I understand if your immediate reaction to a list of museums is to run kicking and screaming in the opposite direction. I was like you, once. I had to be dragged through long tiled hallways past works of art I cared little about. I fought. But I evolved.Now it’s time to open your eyes, and realize that museums can actually be great fun. L.A.’s museums just have too much to offer to be ignored any longer. They’re cheaper than a movie – many are free – and they make a better date (it shows her you’re “intellectual”).
The Museum of Jurassic Technology
9341 Venice Blvd
Culver City, CA 90232
Hours: Thurs 2pm-8pm; Fri to Sun 12pm-6pm
Suggested Donation: Adults, $5; Children (12-21), $3; Seniors (60+), $3.00; Children (12 & under), Free
Website & Reviews
It’s a natural history museum on drugs. It’s a schizophrenically curated, thought-provoking, nightmare collection of artifacts and oddities. While it ostensibly offers a collection of “relics of the lower Jurassic,” the hipster-favorite museum really feels more like a surrealist object exhibition. Also, they serve complementary Georgian tea and cookies in their tea room, and screen such films as “LEVSHA:The Tale of a Cross-Eyed Lefty from Tula and the Steel Flea” on loop from an hour after they open until an hour before they close It’s definitely bizarre, but it’s at least a little bit profound.
The Getty Center
1200 Getty Center Dr
Los Angeles, CA 90049
Hours: Tues to Fri, Sun, 10am-5:30pm; Sat 10am-9pm
Admission: Free (but parking is $15)
This is the only strictly fine-art museum on this list, because if you only pick one of them in Los Angeles, you should make it the Getty. The museum compound sprawls and spills down the leading edge of the Santa Monica mountains overlooking West LA. The venue is as important as the collections on display – its travertine walls, modernist lines, and elaborate gardens are an architect’s dream. The buildings are so carefully married to the ridges they sit on they seem to have been landscaped rather than constructed, and the exhibitions are always good – I’m a big fan of “In Focus: The Sky,” a spaced-out, centuries-spanning collection of sky photography.
“Dinosaur Hall” – The Natural History Museum of Los Angeles County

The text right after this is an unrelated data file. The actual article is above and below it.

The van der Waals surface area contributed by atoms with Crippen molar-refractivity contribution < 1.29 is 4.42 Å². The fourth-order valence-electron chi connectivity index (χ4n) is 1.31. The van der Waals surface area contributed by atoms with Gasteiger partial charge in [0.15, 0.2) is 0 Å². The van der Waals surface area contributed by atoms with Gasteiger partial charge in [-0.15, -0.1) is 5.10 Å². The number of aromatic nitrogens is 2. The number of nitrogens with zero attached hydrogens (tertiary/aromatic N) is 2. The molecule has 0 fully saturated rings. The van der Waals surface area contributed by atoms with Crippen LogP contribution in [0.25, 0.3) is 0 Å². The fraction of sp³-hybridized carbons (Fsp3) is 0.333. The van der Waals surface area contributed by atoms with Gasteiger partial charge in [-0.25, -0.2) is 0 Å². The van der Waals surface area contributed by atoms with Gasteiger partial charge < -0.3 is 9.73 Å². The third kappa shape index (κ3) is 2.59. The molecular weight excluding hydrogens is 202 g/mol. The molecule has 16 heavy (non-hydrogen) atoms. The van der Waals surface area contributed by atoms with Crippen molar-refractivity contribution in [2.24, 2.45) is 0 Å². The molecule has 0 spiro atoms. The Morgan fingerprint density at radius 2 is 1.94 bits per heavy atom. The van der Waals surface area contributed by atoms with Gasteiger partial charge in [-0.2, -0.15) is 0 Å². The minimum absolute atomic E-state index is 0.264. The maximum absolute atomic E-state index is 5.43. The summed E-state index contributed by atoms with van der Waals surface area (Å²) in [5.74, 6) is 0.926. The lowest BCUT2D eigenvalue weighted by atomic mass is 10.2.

900 Exposition Blvd.
Los Angeles, CA 90007
(213) 763-DINO (yes, really)
Admission: Adults, $12; Seniors and College Students w/ID, $9; Youth (13-17), $8; Children (5-12), $5; Members and Children under 4 are free
Hours: Daily 9:30am-5pm
Website & Reviews
Yup, it’s a dinosaur exhibit. But every man still has that little boy inside him that quickens his pulse when he sees the lumbering silhouette of the T. Rex. Indulge your impulse to regress. The amazing centerpiece, the “T. Rex Growth Series,” will blow your mind. Enjoy the rest of the museum – it’s huge (and rather creepy, in a cool, haunted sort of way). In the spring, they host Friday night indie concerts, accompanied by lectures on topics like astrophysics and ornithology. They even set up a bar so you can grab a beer while you get educated and rock out.
The Petersen Automotive Museum
6060 Wilshire Blvd
Los Angeles, CA 90036
Hours: Tue to Sun 10am-6pm
Admission: Adult, $10.00; Senior, $8.00; Student (with ID), $5.00; Children (5-12), $3.00; Children under 5 free.
Website & Reviews
Part eye candy, part history lesson, it’s the quintessential car museum – and what dude doesn’t love cars?. Petersen’s four floors of space house a permanent collection that traces the history of the automobile, cars of Hollywood, and alternative power, plus a supercar exhibit that runs through February 5 of next year.
Alex Stillman is a journalism student and freelance writer in Los Angeles. He is a devout follower of fashion, football, and independent music.